3.2 Functions

 The basic IDPR functions include:
  1. Collecting and distributing routing information, i.e., domain

transit policy and connectivity information. IDPR uses link state

   routing information distribution, so that each source domain may
   obtain routing information about all other domains.
  1. Generating and selecting policy routes based on the routing

information distributed and on source policy information. IDPR

   gives each source domain complete control over the routes it

Steenstrup [Page 3] RFC 1477 IDPR July 1993

  1. Setting up paths across the Internet, using the policy routes


  1. Forwarding messages across and between administrative domains along

the established paths. IDPR uses source-specified message

   forwarding, giving each source domain complete control over the
   paths traversed by its hosts' inter-domain traffic.
  1. Maintaining databases of routing information, inter-domain policy

routes, forwarding information, and configuration information.

3.3 Entities

 Several different entities are responsible for performing the IDPR
  1. "Policy gateways", the only IDPR-recognized connecting points

between adjacent domains, collect and distribute routing

   information, participate in path setup, maintain forwarding
   information databases, and forward data messages along established
  1. "Path agents", resident within policy gateways, act on behalf of

hosts to select policy routes, to set up and manage paths, and to

   maintain forwarding information databases.  Any Internet host can
   reap the benefits of IDPR, as long as there exists a path agent
   willing to act on its behalf and a means by which the host's
   messages can reach that path agent.
  1. Special-purpose servers maintain all other IDPR databases as


    o  Each "route server" is responsible for both its database of
       routing information, including domain connectivity and transit
       policy information, and its database of policy routes.  Also,
       each route server generates policy routes on behalf of its
       domain, using entries from its routing information database
       and using source policy information supplied through
       configuration or obtained directly from the path agents.  A
       route server may reside within a policy gateway, or it may
       exist as an autonomous entity.  Separating the route server
       functions from the policy gateways frees the policy gateways
       from both the memory intensive task of routing information
       database and route database maintenance and the
       computationally intensive task of route generation.
    o  Each "mapping server" is responsible for its database of
       mappings that resolve Internet names and addresses to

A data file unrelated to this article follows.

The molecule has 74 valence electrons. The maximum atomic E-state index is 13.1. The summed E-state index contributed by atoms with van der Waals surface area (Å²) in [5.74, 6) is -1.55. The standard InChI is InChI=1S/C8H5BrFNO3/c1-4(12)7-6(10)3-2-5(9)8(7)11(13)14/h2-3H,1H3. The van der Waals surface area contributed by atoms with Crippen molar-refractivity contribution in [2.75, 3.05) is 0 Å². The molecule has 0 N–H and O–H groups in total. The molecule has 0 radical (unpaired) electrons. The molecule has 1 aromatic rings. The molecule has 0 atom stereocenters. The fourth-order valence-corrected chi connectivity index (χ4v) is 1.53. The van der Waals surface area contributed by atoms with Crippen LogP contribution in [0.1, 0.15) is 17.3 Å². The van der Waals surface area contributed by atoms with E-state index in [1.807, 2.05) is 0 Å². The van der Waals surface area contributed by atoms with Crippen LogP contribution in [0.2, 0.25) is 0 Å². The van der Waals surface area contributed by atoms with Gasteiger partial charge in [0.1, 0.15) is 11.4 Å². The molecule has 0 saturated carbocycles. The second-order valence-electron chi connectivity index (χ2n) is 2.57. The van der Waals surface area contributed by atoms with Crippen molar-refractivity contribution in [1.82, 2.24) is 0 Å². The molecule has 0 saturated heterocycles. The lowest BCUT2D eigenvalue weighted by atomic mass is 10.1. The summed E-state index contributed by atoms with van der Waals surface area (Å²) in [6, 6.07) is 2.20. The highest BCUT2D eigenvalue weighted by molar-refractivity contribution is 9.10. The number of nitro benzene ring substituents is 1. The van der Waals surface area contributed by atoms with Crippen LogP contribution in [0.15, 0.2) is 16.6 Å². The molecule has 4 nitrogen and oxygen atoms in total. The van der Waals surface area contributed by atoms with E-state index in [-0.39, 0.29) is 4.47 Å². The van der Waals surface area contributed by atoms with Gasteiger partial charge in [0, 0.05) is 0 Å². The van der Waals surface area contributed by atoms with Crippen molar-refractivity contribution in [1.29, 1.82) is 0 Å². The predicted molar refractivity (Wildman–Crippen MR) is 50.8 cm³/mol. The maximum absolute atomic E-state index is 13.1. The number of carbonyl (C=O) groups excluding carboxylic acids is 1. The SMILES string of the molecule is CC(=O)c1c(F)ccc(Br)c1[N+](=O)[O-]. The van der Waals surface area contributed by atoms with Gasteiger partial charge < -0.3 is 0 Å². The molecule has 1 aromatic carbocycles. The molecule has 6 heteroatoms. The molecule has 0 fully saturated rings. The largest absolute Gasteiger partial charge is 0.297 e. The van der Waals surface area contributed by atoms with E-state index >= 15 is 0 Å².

Steenstrup [Page 4] RFC 1477 IDPR July 1993

       administrative domains.  The mapping server function can be
       easily integrated into an existing name service such as the
    o  Each "configuration server" is responsible for its database of
       configured information that applies to policy gateways, path
       agents, and route servers in the given administrative domain.
       Configuration information for a given domain includes source
       and transit policies and mappings between local IDPR entities
       and their addresses.  The configuration server function can be
       easily integrated into a domain's existing network management

3.4 Message Handling

 There are two kinds of IDPR messages:
  1. "Data messages" containing user data generated by hosts.
  1. "Control messages" containing IDPR protocol-related control

information generated by policy gateways and route servers.

 Within the Internet, only policy gateways and route servers must be
 able to generate, recognize, and process IDPR messages.  Mapping
 servers and configuration servers perform necessary but ancillary
 functions for IDPR, and they are not required to execute IDPR
 protocols.  The existence of IDPR is invisible to all other gateways
 and hosts.  Using encapsulation across each domain, an IDPR message
 tunnels from source to destination across the Internet through
 domains that may employ disparate intra-domain addressing schemes and
 routing procedures.

4. Security

 IDPR contains mechanisms for verifying message integrity and source
 authenticity and for protecting against certain types of denial of
 service attacks.  It is particularly important to keep IDPR control
 messages intact, because they carry control information critical to
 the construction and use of viable policy routes between domains.

4.1 Integrity and Authenticity

 All IDPR messages carry a single piece of information, referred to in
 the IDPR documentation as the "integrity/authentication value", which
 may be used not only to detect message corruption but also to verify
 the authenticity of the message's source IDPR entity.  The Internet
 Assigned Numbers Authority (IANA) specifies the set of valid
 algorithms which may be used to compute the integrity/authentication

Steenstrup [Page 5] RFC 1477 IDPR July 1993

 values.  This set may include algorithms that perform only message
 integrity checks such as n-bit cyclic redundancy checksums (CRCs), as
 well as algorithms that perform both message integrity and source
 authentication checks such as signed hash functions of message
 Each domain administrator is free to select any
 integrity/authentication algorithm, from the set specified by the
 IANA, for computing the integrity/authentication values contained in
 its domain's messages.  However, we recommend that IDPR entities in
 each domain be capable of executing all of the valid algorithms so
 that an IDPR message originating at an entity in one domain can be
 properly checked by an entity in another domain.
 IDPR control messages must carry a non-null integrity/authentication
 value.  We recommend that control message integrity/authentication be